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‘Neither a Borrower Nor a Lender Be’ When Drugs Are Involved
This advice seems simple enough to follow, but health care practitioners can be tempted to borrow a “missing medication” (a dose that should have been available) or the first dose of a new medication from another patient’s cassette, a discharged patient’s unused medications, or another patient care-unit. Borrowing a drug as a workaround to speed the process of administering medications because of excessive wait times related to the pharmacy-dispensing process increases the risk of an error, especially if a drug intended for one patient is given to another.
We might think that the introduction of profiled automated dispensing cabinets (ADCs)—which allow the pharmacist to review and approve drugs before they are given—and unit–dose dispensing would have curtailed the practice of borrowing medications. However, a survey originally conducted by the Institute for Safe Medication Practices (ISMP) in 2002 (and repeated in 2008) found that almost half of the 1,296 nurses who participated in the 2008 survey still borrowed drugs when doses for their patients appeared to be missing on the unit.1
Because there are many opportunities for errors, the ideal system of administering medications is one in which there is more than one practitioner between the drug’s administration and the patient. For example, while screening orders, a pharmacist might detect a prescribing error such as an inappropriate dose, a drug allergy, or a drug–drug interaction. While checking medications before administration, a nurse might detect a pharmacy-dispensing error. While reviewing the patient’s medication administration record (MAR), a physician might detect the inadvertent discontinuation of a drug.
Most pharmacies have a system of checks before a drug is dispensed. Computer software helps to screen the order for appropriateness and safety, and multiple staff members aid in preparing medications and checking them against the order before they are dispensed. However, this safety system is bypassed when doses are borrowed from other patients or when they are obtained from an ADC before a pharmacist has screened the order. In such cases, the system cannot provide adequate checks to capture errors before they reach the patient.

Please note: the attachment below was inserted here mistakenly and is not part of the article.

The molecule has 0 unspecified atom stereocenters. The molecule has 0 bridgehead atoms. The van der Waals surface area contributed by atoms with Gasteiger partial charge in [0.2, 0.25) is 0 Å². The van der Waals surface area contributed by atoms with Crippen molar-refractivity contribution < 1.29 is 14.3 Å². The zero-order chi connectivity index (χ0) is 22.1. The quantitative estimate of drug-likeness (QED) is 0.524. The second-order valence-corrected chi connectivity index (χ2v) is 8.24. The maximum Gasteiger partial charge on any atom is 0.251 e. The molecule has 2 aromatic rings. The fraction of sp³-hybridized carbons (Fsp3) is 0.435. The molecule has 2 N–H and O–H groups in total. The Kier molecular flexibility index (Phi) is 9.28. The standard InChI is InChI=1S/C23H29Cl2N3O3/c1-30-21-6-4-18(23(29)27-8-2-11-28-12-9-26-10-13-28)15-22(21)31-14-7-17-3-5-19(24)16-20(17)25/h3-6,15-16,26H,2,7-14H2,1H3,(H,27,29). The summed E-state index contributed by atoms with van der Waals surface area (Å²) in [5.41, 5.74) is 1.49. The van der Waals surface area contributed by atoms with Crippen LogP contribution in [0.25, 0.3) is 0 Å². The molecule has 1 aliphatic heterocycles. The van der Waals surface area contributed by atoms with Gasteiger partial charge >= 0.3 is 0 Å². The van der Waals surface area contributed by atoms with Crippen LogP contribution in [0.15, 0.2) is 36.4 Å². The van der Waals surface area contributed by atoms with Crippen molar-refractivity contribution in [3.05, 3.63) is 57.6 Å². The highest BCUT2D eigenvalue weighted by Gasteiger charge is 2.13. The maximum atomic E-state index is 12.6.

1. Identify and eliminate the reasons for borrowing. A prohibition against borrowing medications through an institution’s policy is not enough to ensure patient safety, because the reasons for this behavior are often rooted in deficiencies of the system. It is important to learn why nurses or other practitioners think they might need to borrow medications from unauthorized sources and to address these causes in a collaborative manner. If the turnaround time for dispensing medications (or for reviewing orders to allow access to ADCs) is perceived to be a problem, steps can be taken to identify the scope of the problem; address vulnerabilities; and gain consensus among nurses, pharmacists, physicians, and hospital leaders regarding acceptable time frames for drug delivery or reviewing orders. Any misconceptions about the clinical significance of providing therapy within the acceptable time frame for starting new drug therapy should be addressed and cleared up. If the pharmacist is awaiting clarification of an order, he or she should contact the nurse to explain the cause of a delay.
2. Decrease staff acceptance of borrowing. Nurses and other practitioners should understand the risks and consequences of borrowing medications, and pharmacists should understand the risks and consequences of delays in reviewing orders and in dispensing medications. Conditions that contribute to delayed order reviews and dispensing should be reported, to the leadership, because they may encourage and reward the practice of borrowing medications. This information should be applied to improve the medication-use system.
3. Determine the reason for a missing medication. Missing doses of medications are an inconvenience and could be related to system problems with restocking of ADCs or delivery of the medications to patient-care units. However, a drug might be missing or not available for other reasons, for example:
- The drug was already given to the patient but was not noted on the medication administration record (MAR).
- The dose was given to another patient on another unit.
- The medication time or frequency was scheduled incorrectly and is being reviewed.
- The order was incorrectly interpreted or was transcribed incorrectly onto the MAR or onto another patient’s MAR.
- The pharmacy did not dispense the drug because of a safety problem (e.g., the wrong dose was prescribed or the patient was allergic to the medication).
- An additional dose in the 24-hour cart fill was used to replace a previously dropped dose or a dose that had been vomited.
- The drug was misplaced (e.g., was removed from the tube and left at the station).
- The pharmacy never received the order.
- A discontinued drug was still listed on the MAR.
4. Eliminate unauthorized access to drugs. Staff members should discourage the accumulation of discontinued or unused medications in patient-care units. A secure container or an ADC compartment should be provided in which the staff can place medications from discharged or deceased patients as well as other discontinued or unused drugs. Frequent pharmacy rounds should be conducted to collect these drugs, including refrigerated items. Profiled ADCs should be used, and stringent criteria should be established for the removal of medications. Override reports should be monitored for accuracy and correctness.